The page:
California’s Senior Legislature Wants to Continue its Advocacy Work

For the last 35 years, California’s Senior Legislature has been advocating for the rights of older adults throughout the state. Indeed, according to a recent report from NBC News, the ground has been proposing laws to state legislators aimed at preventing elder abuse throughout its tenure. Now, however, the advocacy group is facing a serious problem with funds and is taking steps to ensure that it retains a voice when it comes to lawmaking and the rights of the elderly in California.Getting from Here to There

Long-Time Group Advocates for Seniors’ Rights

The California Senior Legislature currently has 120 members, all of whom are volunteers. Its members come from a variety of cities throughout the state, from Southern California to the Bay Area. Each of the members, according to NBC News, is elected from separate senior organizations in their respective cities. “Throughout its history,” the report states, “the group has proposed a myriad of laws dealing with topics ranging from elder abuse to senior health issues.” Legislators recall members of the group actually walking through the state capitol in order to personally track down legislators and encourage them to carry proposals created by the group.

Some examples of the group’s work include the following:

  • A proposal to “force public buildings to add rails to staircases”;
  • Creation of a “senior notification system” in the event of a natural disasters; and
  • Proposal to use California’s Amber Alert system “to put out the word for missing seniors suffering from dementia.”

As of now, nearly 200 of California’s Senior Legislature’s proposal have become law.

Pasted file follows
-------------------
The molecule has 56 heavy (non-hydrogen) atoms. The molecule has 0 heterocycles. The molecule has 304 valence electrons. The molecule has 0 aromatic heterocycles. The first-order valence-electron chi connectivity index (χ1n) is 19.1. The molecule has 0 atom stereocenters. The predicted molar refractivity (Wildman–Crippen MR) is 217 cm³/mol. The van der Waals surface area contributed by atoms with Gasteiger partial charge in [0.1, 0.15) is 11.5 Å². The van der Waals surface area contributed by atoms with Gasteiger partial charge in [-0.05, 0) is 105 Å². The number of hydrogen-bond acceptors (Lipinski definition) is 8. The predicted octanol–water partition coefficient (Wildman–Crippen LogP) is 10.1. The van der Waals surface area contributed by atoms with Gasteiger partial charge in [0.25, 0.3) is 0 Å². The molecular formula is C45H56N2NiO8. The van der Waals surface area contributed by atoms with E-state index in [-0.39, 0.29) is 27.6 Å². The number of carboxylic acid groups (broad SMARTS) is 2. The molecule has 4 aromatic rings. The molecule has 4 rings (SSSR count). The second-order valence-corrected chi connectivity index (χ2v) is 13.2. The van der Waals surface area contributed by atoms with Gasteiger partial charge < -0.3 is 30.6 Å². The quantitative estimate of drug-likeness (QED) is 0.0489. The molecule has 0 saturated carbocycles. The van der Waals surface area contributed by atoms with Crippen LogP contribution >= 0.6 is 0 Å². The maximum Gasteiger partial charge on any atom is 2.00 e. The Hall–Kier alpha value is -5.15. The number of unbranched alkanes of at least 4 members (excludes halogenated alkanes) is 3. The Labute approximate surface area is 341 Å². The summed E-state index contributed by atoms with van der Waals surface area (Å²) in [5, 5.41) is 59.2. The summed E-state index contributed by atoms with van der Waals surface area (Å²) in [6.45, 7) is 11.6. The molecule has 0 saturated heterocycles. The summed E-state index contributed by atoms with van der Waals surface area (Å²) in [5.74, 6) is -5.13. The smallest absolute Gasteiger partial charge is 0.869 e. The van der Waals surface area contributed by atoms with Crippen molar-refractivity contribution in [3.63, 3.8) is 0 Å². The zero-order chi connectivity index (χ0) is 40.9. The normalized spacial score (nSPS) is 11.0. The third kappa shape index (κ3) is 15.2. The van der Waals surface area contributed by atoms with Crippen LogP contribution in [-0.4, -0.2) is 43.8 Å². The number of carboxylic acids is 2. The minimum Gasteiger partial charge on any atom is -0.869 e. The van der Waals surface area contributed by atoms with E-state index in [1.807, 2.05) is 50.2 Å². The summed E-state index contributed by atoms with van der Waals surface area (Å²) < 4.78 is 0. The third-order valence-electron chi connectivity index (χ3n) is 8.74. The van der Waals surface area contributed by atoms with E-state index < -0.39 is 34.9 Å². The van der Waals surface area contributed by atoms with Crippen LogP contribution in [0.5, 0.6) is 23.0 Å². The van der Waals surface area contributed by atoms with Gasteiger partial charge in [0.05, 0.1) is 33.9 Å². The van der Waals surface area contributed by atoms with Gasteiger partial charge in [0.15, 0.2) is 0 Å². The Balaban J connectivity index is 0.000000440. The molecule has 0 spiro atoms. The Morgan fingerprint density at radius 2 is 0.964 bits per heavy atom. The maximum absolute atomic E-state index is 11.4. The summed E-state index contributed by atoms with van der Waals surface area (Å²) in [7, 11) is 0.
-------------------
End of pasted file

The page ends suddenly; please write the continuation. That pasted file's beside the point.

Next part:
Increasing Need for Advocacy, Fewer Funds

Given that California’s senior population is growing—and will only continue to grow in the next two decades—the need for the group’s advocacy “is at a premium.” To be sure, according to the California Department of Aging, between 1990 and 2020 California will have seen an increase in the elderly population of about 112 percent.

Despite the need for advocates for the elderly, California’s Senior Legislature is losing funding. The advocacy groups continue to lose money each year, and this year it plans to turn to electronic communication rather than in-person meetings to save on funds. The members hope they’ll be able to stay in business, so to speak, and so do legislators who have seen the positive effects of the group’s work.

According to Lauren Rolfe, a Senior Legislator, the California legislature passed the Amber Alert proposal. During its first year, the system “was activated 189 times,” Role reported. And because of the effectiveness of the system, “all but 10 of the instances resulted in the safe recovery of the missing person.” Indeed, Democratic Assemblyman Marc Levine emphasized that the group certainly is “effective—forceful for their advocates.” He remarked upon each of the members’ impressive level of engagement in state politics. In short, California needs advocates to ensure that nursing home abuse and elder neglect reforms are proposed and put into law.

Do you have concerns about elder abuse at a California nursing home or assisted living facility? While efforts are being made in California to reduce rates of nursing home abuse and neglect, crimes against the elderly continue to be problematic in our state. Don’t hesitate to contact an aggressive San Diego nursing home abuse attorney if you have questions.

Photo Credit: Doc List Photography via Compfight cc

See Related Blog Posts:

Campaign Against Elder Abuse in California

Paramedics and Elder Abuse Reporting